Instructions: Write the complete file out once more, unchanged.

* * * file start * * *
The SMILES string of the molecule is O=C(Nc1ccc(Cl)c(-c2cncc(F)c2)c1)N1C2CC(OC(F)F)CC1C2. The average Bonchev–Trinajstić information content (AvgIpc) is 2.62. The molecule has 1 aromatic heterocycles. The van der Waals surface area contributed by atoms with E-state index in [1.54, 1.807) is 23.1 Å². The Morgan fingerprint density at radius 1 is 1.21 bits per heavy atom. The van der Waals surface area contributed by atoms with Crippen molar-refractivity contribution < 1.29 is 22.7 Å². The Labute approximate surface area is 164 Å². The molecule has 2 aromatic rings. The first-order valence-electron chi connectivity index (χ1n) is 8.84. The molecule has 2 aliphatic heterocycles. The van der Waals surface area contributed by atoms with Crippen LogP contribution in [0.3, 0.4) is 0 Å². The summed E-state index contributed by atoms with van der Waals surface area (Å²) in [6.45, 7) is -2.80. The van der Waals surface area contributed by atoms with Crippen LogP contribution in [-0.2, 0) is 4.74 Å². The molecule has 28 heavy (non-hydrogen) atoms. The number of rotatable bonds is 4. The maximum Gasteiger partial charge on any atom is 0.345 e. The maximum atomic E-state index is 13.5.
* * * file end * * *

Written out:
The SMILES string of the molecule is O=C(Nc1ccc(Cl)c(-c2cncc(F)c2)c1)N1C2CC(OC(F)F)CC1C2. The average Bonchev–Trinajstić information content (AvgIpc) is 2.62. The molecule has 1 aromatic heterocycles. The van der Waals surface area contributed by atoms with E-state index in [1.54, 1.807) is 23.1 Å². The Morgan fingerprint density at radius 1 is 1.21 bits per heavy atom. The van der Waals surface area contributed by atoms with Crippen molar-refractivity contribution < 1.29 is 22.7 Å². The Labute approximate surface area is 164 Å². The molecule has 2 aromatic rings. The first-order valence-electron chi connectivity index (χ1n) is 8.84. The molecule has 2 aliphatic heterocycles. The van der Waals surface area contributed by atoms with Crippen LogP contribution in [0.3, 0.4) is 0 Å². The summed E-state index contributed by atoms with van der Waals surface area (Å²) in [6.45, 7) is -2.80. The van der Waals surface area contributed by atoms with Crippen LogP contribution in [-0.2, 0) is 4.74 Å². The molecule has 28 heavy (non-hydrogen) atoms. The number of rotatable bonds is 4. The maximum Gasteiger partial charge on any atom is 0.345 e. The maximum atomic E-state index is 13.5.